Maine Water Group POWWR Wants Rights Based Ordinance Put to Vote

Maine water rights group POWWR – unhappy with a Nestle-friendly ordinance (written for the Shapleigh Board of Selectmen by a Nestle-referred consultant) – presented a petition calling for the town to vote on POWWR’s own rights-based ordinance:

To meet or not to meet is the question confronting Shapleigh selectmen after being presented with a petition to vote on banning water extraction.

Shapleigh Board of Selectmen Chairman Bill Hayes said Monday the board is waiting for an opinion from town attorney Ronald Bourque about how to proceed.

The issue was forced when members of Protecting Our Water and Wildlife Resources, or POWWR, presented a petition to Shapleigh Town Clerk Joanne Rankin calling for a town meeting to allow residents to vote on the “rights-based” ordinance drafted by the organization.

Rankin said Jan. 30 that all signatures on the petition have been certified.

The petition for the town meeting came after members of POWWR rejected an invitation to participate in a Jan. 28 workshop to resolve differences between the proposed ordinances to regulate or ban water extraction.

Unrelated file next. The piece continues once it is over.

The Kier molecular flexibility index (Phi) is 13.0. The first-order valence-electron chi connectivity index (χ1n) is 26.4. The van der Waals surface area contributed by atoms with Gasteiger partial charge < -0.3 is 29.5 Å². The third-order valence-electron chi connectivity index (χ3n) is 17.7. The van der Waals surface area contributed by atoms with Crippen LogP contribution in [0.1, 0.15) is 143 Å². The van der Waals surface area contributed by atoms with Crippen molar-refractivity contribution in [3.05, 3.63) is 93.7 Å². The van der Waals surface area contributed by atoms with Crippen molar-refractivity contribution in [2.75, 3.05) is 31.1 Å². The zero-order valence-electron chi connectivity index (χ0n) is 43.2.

In the wake of Nestle’s attempt to extract water from a nearby aquifer – and what many felt was an attempt to rush the town into a deal by selectmen – Shapleigh residents have already passed a 180-day moratorium on commercial water extraction, and many want a rights-based ordinance put into law.

Selectmen refused to even place POWWR’s ordinance on the ballot, suggesting it violates the state’s constitution, while POWWR members say the consultant-written ordinance is sipmly too weak:

“I don’t trust these big corporations,” Manville said about Nestle, owners of Poland Spring. He also worried about damage to roads because of increased truck traffic.

Hayes said he has not made up his mind on whether Poland Spring should be allowed to withdraw water for bottling. He said he is concerned international trade agreements might override local ordinances governing extraction because Poland Spring is a subsidiary of the Swiss-owned Nestle.

In a Jan. 27 letter to Shapleigh selectmen, POWWR members called the regulating water extraction ordinance “weak,” especially as it made no provisions for the rate of extraction, hours of operation and traffic flow.

You can read the whole article here: Register Your Thoughts: Group tries to force water vote (Feb. 5, 2009).